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A pangram is the phrase that contains all letters of given alphabet.

Is there any name for a phrase containing all "special" letters of given alphabet?

By "special" characters I understand all letters that differ that alphabet from standard alphabet from which it's derived (referred also as diacritics, though I'm not sure if it's usage isn't limited to Latin-derived alphabets and if, for example, ß is also a diacritic).

My question is inspired by that question on German.SE.

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There's an underlying question: what are the characters in say English. Some fonts include digraphs such as that for fi (here just two letters, of course) (oops) and near-obsolete letters such as Æ. It becomes fairly meaningless. – Edwin Ashworth Mar 3 '14 at 10:23
@EdwinAshworth you are rights, I've clarified the question to use the same terminology as the definition of pangram. – Danubian Sailor Mar 3 '14 at 10:26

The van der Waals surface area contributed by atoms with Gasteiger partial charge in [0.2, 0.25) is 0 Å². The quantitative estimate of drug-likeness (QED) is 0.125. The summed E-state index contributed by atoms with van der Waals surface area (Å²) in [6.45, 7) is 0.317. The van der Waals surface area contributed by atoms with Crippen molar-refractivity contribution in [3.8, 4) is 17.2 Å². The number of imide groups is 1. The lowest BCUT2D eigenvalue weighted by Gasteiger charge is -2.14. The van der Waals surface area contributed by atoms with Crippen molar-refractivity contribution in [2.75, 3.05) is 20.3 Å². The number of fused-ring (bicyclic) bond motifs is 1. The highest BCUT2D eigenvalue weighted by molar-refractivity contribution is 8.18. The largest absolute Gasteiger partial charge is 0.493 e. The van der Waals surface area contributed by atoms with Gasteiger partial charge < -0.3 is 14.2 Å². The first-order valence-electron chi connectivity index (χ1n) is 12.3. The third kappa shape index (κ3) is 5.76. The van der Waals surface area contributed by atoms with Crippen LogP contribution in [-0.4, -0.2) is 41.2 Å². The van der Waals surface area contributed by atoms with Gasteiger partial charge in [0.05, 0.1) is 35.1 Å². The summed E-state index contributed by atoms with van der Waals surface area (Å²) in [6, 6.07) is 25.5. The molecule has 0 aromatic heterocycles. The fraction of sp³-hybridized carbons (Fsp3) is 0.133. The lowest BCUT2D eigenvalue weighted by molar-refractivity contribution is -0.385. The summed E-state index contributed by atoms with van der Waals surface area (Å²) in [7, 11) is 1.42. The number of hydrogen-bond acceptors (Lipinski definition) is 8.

Ahem @EdwinAshworth As a Dane I strongly object to you calling one of our letters near-obsolete. wordfeuder.dk/ord-med-ae – mplungjan Mar 3 '14 at 12:35
Ahem @mplungjan I was referring to the English Æ, not your letter, as I thought I'd made clear. – Edwin Ashworth Mar 3 '14 at 16:40
No, a sharp s / eszett is NOT a diacritic. Gosh. – tchrist Mar 5 '14 at 2:20

Well, as a Czech native speaker, I can tell you it is impossible to create a sentence using only special characters. You can barely create a single word using them. There simply is no such thing, and therefore no such term.

The alphabet of any given language implicitly includes all those special characters, so pangram for the given language will include all the regular characters together with the special ones.

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